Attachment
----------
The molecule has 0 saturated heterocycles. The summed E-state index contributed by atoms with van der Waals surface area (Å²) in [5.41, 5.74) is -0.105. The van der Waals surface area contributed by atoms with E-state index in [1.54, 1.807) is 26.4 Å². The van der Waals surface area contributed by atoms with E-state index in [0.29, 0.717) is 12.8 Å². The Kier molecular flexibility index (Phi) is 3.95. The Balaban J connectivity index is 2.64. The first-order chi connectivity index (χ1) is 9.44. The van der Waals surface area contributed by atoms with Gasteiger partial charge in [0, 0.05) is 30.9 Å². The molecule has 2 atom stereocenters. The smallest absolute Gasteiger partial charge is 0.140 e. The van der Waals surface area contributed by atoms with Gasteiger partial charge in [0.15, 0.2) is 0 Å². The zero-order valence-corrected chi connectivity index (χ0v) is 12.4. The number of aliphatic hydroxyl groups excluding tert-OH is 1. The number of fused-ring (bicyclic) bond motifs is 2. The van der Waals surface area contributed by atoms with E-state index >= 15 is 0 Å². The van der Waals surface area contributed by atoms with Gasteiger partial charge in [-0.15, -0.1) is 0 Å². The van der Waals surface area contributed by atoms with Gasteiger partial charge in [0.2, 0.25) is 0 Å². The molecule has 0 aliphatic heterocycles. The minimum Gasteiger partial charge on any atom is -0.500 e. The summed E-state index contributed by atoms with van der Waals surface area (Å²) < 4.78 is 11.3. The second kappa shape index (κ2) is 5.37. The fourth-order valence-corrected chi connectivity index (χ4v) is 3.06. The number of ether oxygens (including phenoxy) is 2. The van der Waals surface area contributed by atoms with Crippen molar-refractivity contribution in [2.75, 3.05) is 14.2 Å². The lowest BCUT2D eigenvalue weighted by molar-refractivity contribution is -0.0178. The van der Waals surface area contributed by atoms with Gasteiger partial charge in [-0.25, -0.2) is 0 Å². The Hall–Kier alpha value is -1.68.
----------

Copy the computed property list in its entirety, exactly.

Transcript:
The molecule has 0 saturated heterocycles. The summed E-state index contributed by atoms with van der Waals surface area (Å²) in [5.41, 5.74) is -0.105. The van der Waals surface area contributed by atoms with E-state index in [1.54, 1.807) is 26.4 Å². The van der Waals surface area contributed by atoms with E-state index in [0.29, 0.717) is 12.8 Å². The Kier molecular flexibility index (Phi) is 3.95. The Balaban J connectivity index is 2.64. The first-order chi connectivity index (χ1) is 9.44. The van der Waals surface area contributed by atoms with Gasteiger partial charge in [0, 0.05) is 30.9 Å². The molecule has 2 atom stereocenters. The smallest absolute Gasteiger partial charge is 0.140 e. The van der Waals surface area contributed by atoms with Gasteiger partial charge in [0.15, 0.2) is 0 Å². The zero-order valence-corrected chi connectivity index (χ0v) is 12.4. The number of aliphatic hydroxyl groups excluding tert-OH is 1. The number of fused-ring (bicyclic) bond motifs is 2. The van der Waals surface area contributed by atoms with E-state index >= 15 is 0 Å². The van der Waals surface area contributed by atoms with Gasteiger partial charge in [-0.15, -0.1) is 0 Å². The van der Waals surface area contributed by atoms with Gasteiger partial charge in [0.2, 0.25) is 0 Å². The molecule has 0 aliphatic heterocycles. The minimum Gasteiger partial charge on any atom is -0.500 e. The summed E-state index contributed by atoms with van der Waals surface area (Å²) < 4.78 is 11.3. The second kappa shape index (κ2) is 5.37. The fourth-order valence-corrected chi connectivity index (χ4v) is 3.06. The number of ether oxygens (including phenoxy) is 2. The van der Waals surface area contributed by atoms with Crippen molar-refractivity contribution in [2.75, 3.05) is 14.2 Å². The lowest BCUT2D eigenvalue weighted by molar-refractivity contribution is -0.0178. The van der Waals surface area contributed by atoms with Gasteiger partial charge in [-0.25, -0.2) is 0 Å². The Hall–Kier alpha value is -1.68.